Vaccination
Requirements

    Dogs: Three Shots Required
1.) DHPP:   (Given  in a one or three year protocol)
THIS IS A COMBO VACCINATION THAT COVERS NUMEROUS DISEASES.  WHAT DO ALL THESE LETTERS
STAND FOR?

D = Distemper:
 Canine distemper is a widespread, high-mortality viral disease of dogs.  Exposure is considered
inevitable during a dog's lifetime, so canine distemper vaccination is almost always recommended.  Puppies and
young dogs without immunity are at greatest risk.  Canine distemper virus infects various tissues in the dog's body,
producing diarrhea, fever, nasal and ocular discharge, respiratory disease, appetite loss and neurologic signs such as
muscular spasms and paralysis.  The disease is easily transmitted and often fatal.

H = Hepatitis:  Infectious canine hepatitis (ICH) caused by canine adenovirus type 1 (CAV-1), is a worldwide disease
of dogs.  CAV-1 infects a wide range of tissues, including the liver (hence the name hepatitis), kidneys, spleen, and
lungs.  Infected dogs typically develop a fever, bleeding of gums,and soft tissue, and experience loss of white blood
cells that are a key component of the immune system.  Opacity of the eve ("blue eye") occurs in some cases.  Death,
chronic hepatitis, or severe illness may occur, and recovery may be gradual in non-fatal cases.  CAV-1 is shed in
urine, and can survive outside the host for weeks or months.

P = Parainfluenza:  Infectious respiratory disease is a troublesome problem in dogs because it is easily transmitted in
the air or by direct contact, expecially in kennels, dog parks, vet offices, and grooming facilities.  Upper respiratory
disease can limit the dog's activity, and progress to pneumonia, which can be life-threatening.  The most common
causes of respiratory infections in dogs include  canine adenovirus type 2 (CAV-2), canine parainfluenza virus.  CAV-2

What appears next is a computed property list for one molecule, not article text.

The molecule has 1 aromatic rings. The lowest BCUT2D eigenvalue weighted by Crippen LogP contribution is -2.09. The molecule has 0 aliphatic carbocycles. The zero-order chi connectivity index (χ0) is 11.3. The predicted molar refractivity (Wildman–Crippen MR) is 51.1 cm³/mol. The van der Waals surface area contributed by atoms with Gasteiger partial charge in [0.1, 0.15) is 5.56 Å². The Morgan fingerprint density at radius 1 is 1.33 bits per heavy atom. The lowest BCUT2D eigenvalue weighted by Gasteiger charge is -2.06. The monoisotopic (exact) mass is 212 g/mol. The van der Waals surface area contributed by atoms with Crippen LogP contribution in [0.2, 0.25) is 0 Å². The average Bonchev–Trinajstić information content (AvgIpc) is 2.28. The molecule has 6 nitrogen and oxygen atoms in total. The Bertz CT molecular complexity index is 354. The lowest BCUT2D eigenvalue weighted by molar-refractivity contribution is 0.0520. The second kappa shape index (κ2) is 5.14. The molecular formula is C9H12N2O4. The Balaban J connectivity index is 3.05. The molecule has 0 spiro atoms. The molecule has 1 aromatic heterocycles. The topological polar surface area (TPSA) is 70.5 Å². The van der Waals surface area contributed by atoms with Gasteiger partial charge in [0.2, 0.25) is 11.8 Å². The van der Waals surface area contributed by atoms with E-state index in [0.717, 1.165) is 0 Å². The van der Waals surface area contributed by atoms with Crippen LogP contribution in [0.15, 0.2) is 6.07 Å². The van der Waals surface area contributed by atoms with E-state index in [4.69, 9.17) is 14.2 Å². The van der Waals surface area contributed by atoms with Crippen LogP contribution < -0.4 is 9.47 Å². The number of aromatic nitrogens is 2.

is closely related to CAV-1, the cause of infectious canine hepatitis (ICH).  For this reason, CAV-2 vaccines provide
dual protection against both ICH and respiratory disease caused by CAV-2.

P = Parvovirus:  Dogs are at risk of enteritis (intestinal disease) caused by two common viruses, canine parvovirus
and canine coronavirus.  Canine parvovirus enteritis is generally considered to be more severe than coronavirus
enteritis.  However, parvovirus enteritis may be more serious if coronavirus is also present.  Diarrhea and vomiting
caused by these viruses can range from mild to servere, and are accompanied by depression and loss of appetite.  
Unvaccinated puppies and young dogs are most commonly affected because they usually have not been previously
exposed or vaccinated and are susceptible to infection.  Viral enteritis is easily spread because of the large volume of
virus in feces, which contaminates the environment is readily spread from one animal to another.  Severe cases of
viral enteritis can be fatal due to dehydration and loss of appetite.  Puppies are at greatest risk of death because of
their limited body reserves.

2.) Bordetella (Kennel Cough):
(Given in a one year shot protocol or a six month nasal application)
Bordetella bronchiseptica bacteria which causes infectious tracheobronchitis ("kennel cough" or "canine cough") is a